Q. I did not speak of her ear. I spoke about the jaw. I asked if you noticed any swelling about the jaw?

MR. NEW: The State objects for the reason the testimony was she was not there when the punch was thrown. When she arrived her ear was swollen. The question assumes a fact not in evidence.

THE COURT: Overruled. Read the question.

THE REPORTER READ THE LAST QUESTION.

A. Yes, her jaw was swollen. I noticed her ear more than I did her jaw.

Q. About how long were you in your sister's company that particular late afternoon or evening?

A. She was told to come downstairs by Gertrude.

Q. How long were you in her company in terms of hours, if you can tell us?

A. Well, she stayed down there a good while.

Q. Was she able to move about?

A. Yes.

Q. Was she able to talk?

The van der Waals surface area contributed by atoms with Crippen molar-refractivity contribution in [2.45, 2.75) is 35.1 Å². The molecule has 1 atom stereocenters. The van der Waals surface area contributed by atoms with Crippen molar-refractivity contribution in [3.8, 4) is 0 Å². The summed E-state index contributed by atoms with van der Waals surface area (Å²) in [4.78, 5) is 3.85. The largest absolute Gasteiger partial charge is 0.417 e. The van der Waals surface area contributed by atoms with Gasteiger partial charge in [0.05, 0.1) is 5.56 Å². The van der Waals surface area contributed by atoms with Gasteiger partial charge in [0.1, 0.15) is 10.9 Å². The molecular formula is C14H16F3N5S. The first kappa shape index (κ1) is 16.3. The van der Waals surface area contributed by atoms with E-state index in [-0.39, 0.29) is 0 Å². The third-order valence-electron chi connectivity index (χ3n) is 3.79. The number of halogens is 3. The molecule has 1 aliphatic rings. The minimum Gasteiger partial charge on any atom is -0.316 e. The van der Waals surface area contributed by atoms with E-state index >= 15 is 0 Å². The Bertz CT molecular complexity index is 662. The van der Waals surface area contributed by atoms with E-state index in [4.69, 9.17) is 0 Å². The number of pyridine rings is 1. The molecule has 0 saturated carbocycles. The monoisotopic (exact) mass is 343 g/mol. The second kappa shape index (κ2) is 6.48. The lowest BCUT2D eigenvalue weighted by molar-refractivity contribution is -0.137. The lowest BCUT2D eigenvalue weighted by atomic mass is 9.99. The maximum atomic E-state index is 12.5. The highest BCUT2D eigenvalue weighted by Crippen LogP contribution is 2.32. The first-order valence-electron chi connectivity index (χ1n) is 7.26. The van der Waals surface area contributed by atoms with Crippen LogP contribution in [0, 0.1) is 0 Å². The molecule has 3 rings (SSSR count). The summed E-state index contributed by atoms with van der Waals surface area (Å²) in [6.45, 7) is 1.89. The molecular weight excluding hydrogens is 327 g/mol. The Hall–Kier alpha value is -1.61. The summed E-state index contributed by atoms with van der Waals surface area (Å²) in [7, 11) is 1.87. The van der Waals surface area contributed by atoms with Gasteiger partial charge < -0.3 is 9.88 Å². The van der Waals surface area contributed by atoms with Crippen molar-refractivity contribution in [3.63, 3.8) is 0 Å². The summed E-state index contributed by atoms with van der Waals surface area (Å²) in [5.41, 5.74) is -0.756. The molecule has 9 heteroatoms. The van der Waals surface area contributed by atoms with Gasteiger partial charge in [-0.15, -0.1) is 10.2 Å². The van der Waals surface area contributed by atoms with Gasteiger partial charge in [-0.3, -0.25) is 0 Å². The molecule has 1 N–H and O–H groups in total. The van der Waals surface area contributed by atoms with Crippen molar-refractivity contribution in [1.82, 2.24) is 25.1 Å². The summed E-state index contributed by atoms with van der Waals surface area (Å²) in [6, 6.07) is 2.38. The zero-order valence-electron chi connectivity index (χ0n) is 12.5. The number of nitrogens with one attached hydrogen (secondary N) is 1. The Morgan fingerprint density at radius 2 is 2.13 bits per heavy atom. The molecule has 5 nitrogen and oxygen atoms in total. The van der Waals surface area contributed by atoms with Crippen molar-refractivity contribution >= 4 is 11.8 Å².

A. Yes.

Q. Was she able to take food and drink?

A. Yes.

Q. Did she complain at any length concerning the blow to the jaw in your hearing?

A. Did she complain about her jaw? She said it felt like it was bruised.

Q. Were you aware at that time that Paula Baniszewski was approximately six months pregnant? Do you know what the word means?

A. Yes, I do. I was thinking about it but I could not say for sure.

Q. You, of your own knowledge, did not know?

A. No.

Q. Did you have some reason to think this might be so?

A. Yes.

Q. Could you hazard any guess what the approximate weight of Paula Baniszewski was at about this time?

A. She was getting heavier every day.

Q. There was testimony offered earlier, Miss Likens, concerning the fact that there was a hair pulling incident involving your sister and Paula Baniszewski - do you recall that?

A. Yes.

Q. I believe you testified to the effect that Paula Baniszewski seized your sister by the locks of her hair and propelled her away?